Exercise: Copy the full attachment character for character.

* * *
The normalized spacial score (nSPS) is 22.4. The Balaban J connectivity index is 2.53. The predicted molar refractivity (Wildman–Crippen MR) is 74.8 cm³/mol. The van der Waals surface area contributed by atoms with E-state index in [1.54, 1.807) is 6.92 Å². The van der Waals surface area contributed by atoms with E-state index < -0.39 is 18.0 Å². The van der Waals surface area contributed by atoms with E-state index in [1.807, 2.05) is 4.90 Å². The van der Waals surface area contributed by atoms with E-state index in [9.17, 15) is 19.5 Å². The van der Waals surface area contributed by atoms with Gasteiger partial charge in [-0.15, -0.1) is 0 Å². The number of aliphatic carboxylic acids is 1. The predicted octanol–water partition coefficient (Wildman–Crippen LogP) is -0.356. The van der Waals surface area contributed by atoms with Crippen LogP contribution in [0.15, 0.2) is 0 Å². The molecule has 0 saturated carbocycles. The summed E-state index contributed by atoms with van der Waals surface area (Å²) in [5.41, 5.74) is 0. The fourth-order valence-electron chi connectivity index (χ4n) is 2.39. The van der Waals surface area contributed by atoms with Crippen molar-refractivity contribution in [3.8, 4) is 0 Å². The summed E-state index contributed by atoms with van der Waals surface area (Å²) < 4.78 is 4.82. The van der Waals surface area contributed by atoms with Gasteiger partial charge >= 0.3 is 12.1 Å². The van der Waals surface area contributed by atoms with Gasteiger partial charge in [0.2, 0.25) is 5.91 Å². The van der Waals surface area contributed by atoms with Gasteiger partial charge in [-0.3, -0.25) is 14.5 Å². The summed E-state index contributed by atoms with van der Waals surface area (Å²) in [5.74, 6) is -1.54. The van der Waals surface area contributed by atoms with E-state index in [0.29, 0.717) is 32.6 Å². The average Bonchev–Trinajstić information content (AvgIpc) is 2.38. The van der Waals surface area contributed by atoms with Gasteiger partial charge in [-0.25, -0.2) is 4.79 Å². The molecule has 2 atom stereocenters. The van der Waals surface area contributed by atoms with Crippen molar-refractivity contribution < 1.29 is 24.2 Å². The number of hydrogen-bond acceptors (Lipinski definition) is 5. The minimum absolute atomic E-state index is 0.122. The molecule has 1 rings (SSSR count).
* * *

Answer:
The normalized spacial score (nSPS) is 22.4. The Balaban J connectivity index is 2.53. The predicted molar refractivity (Wildman–Crippen MR) is 74.8 cm³/mol. The van der Waals surface area contributed by atoms with E-state index in [1.54, 1.807) is 6.92 Å². The van der Waals surface area contributed by atoms with E-state index < -0.39 is 18.0 Å². The van der Waals surface area contributed by atoms with E-state index in [1.807, 2.05) is 4.90 Å². The van der Waals surface area contributed by atoms with E-state index in [9.17, 15) is 19.5 Å². The van der Waals surface area contributed by atoms with Gasteiger partial charge in [-0.15, -0.1) is 0 Å². The number of aliphatic carboxylic acids is 1. The predicted octanol–water partition coefficient (Wildman–Crippen LogP) is -0.356. The van der Waals surface area contributed by atoms with Crippen LogP contribution in [0.15, 0.2) is 0 Å². The molecule has 0 saturated carbocycles. The summed E-state index contributed by atoms with van der Waals surface area (Å²) in [5.41, 5.74) is 0. The fourth-order valence-electron chi connectivity index (χ4n) is 2.39. The van der Waals surface area contributed by atoms with Crippen molar-refractivity contribution in [3.8, 4) is 0 Å². The summed E-state index contributed by atoms with van der Waals surface area (Å²) < 4.78 is 4.82. The van der Waals surface area contributed by atoms with Gasteiger partial charge >= 0.3 is 12.1 Å². The van der Waals surface area contributed by atoms with Gasteiger partial charge in [0.2, 0.25) is 5.91 Å². The van der Waals surface area contributed by atoms with Gasteiger partial charge in [-0.3, -0.25) is 14.5 Å². The summed E-state index contributed by atoms with van der Waals surface area (Å²) in [5.74, 6) is -1.54. The van der Waals surface area contributed by atoms with E-state index in [0.29, 0.717) is 32.6 Å². The average Bonchev–Trinajstić information content (AvgIpc) is 2.38. The van der Waals surface area contributed by atoms with Gasteiger partial charge in [-0.25, -0.2) is 4.79 Å². The molecule has 2 atom stereocenters. The van der Waals surface area contributed by atoms with Crippen molar-refractivity contribution < 1.29 is 24.2 Å². The number of hydrogen-bond acceptors (Lipinski definition) is 5. The minimum absolute atomic E-state index is 0.122. The molecule has 1 rings (SSSR count).